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  • Alex First

The Sound Inside (MTC) - 90 minutes without interval

Two loners connect over literature.


One is a 53-year-old Yale professor of creative writing. The other is a freshman who is engaged by her lectures.


They bond over Dostoevsky.

Photos by Jeff Busby


Bella Baird is a single woman without children.


Her father passed away from a heart attack at age 62 and her mum died a horrible death from stomach cancer when just 54.


Seventeen years ago Baird published a 256-page novel, which was praised by some, but not others. Her output has also included a couple of books containing short stories.

University rules necessitate making appointments via email to see the professor, but this particular freshman, Christopher Dunn, despises the formal strictures.


One day he just confronts the teacher and asks whether he can see her.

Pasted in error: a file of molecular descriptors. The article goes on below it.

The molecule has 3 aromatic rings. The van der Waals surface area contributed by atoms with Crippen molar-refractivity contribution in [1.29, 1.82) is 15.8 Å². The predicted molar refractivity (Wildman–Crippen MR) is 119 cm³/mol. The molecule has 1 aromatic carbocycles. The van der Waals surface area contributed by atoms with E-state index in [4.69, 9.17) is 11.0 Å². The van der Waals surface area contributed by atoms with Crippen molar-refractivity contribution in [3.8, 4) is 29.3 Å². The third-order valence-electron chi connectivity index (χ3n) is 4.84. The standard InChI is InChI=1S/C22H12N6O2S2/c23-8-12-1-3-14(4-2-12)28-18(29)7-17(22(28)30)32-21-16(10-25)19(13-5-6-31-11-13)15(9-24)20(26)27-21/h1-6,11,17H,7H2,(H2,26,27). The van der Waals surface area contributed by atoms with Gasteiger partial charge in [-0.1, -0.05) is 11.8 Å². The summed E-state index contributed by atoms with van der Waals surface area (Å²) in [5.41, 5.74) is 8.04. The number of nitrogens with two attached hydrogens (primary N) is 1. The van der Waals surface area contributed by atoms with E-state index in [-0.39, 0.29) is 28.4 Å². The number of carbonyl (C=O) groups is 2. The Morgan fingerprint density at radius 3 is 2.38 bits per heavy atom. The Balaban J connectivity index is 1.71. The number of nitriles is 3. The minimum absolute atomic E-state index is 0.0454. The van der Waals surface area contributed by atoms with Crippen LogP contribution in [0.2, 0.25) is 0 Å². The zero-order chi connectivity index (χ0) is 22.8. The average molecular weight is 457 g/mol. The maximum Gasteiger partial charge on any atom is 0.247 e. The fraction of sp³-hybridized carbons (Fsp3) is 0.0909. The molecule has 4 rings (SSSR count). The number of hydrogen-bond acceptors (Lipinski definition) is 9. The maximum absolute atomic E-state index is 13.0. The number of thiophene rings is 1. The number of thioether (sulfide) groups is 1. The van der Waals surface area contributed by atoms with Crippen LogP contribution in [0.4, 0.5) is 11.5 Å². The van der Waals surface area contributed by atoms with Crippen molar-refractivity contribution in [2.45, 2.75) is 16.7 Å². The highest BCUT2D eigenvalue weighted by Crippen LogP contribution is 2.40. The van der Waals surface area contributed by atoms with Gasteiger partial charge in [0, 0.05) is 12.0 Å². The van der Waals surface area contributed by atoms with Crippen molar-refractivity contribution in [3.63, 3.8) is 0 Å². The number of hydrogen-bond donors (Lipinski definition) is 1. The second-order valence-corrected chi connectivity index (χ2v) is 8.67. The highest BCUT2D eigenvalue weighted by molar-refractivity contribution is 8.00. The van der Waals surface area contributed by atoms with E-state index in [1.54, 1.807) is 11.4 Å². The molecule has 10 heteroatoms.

He makes quite the impression, but not all of it favourable.

Still, she is engaged when he tells her he is writing a book and that he prefers the old-fashioned way of doing things – pen, paper, typewriter etc.


She asks him about his novel and upon questioning, he reveals what it is about and how far he has gotten. It is still early days.


They meet up again the following day and thereafter. The bond between them grows. They have an unmistakable connection and she lets down her guard.

But although previously healthy, doubling over in pain one day has led to a dreadful diagnosis.


She is riddled with cancer.


Two excellent performances breathe life into American playwright Adam Rapp’s script, which is big on exposition.


Detail is the mainstay of the two characters that are wedded to intellectual rigour.

Catherine McClements is considered, reflective and practical as Baird. She brings authenticity to the role.


Shiv Palekar is brash and headstrong as Dunn. Words pour from his mouth.


I appreciated the fact that the story arc took an unexpected turn.


The simple staging – a single streetlight and a rotating stage onto which the occasion prop appears – suits the narrative.

This play doesn’t need clutter, just honesty between two people decades apart in age who are an intellectual match.


Snow is a motif, much of which descends on stage for an elongated period in the second half.


The Sound Inside has been thoughtfully directed by Sarah Goodes.


Nominated for six Tony Awards, including for Best Play, it is on at Fairfax Studio, Arts Centre Melbourne until 2nd July, 2022.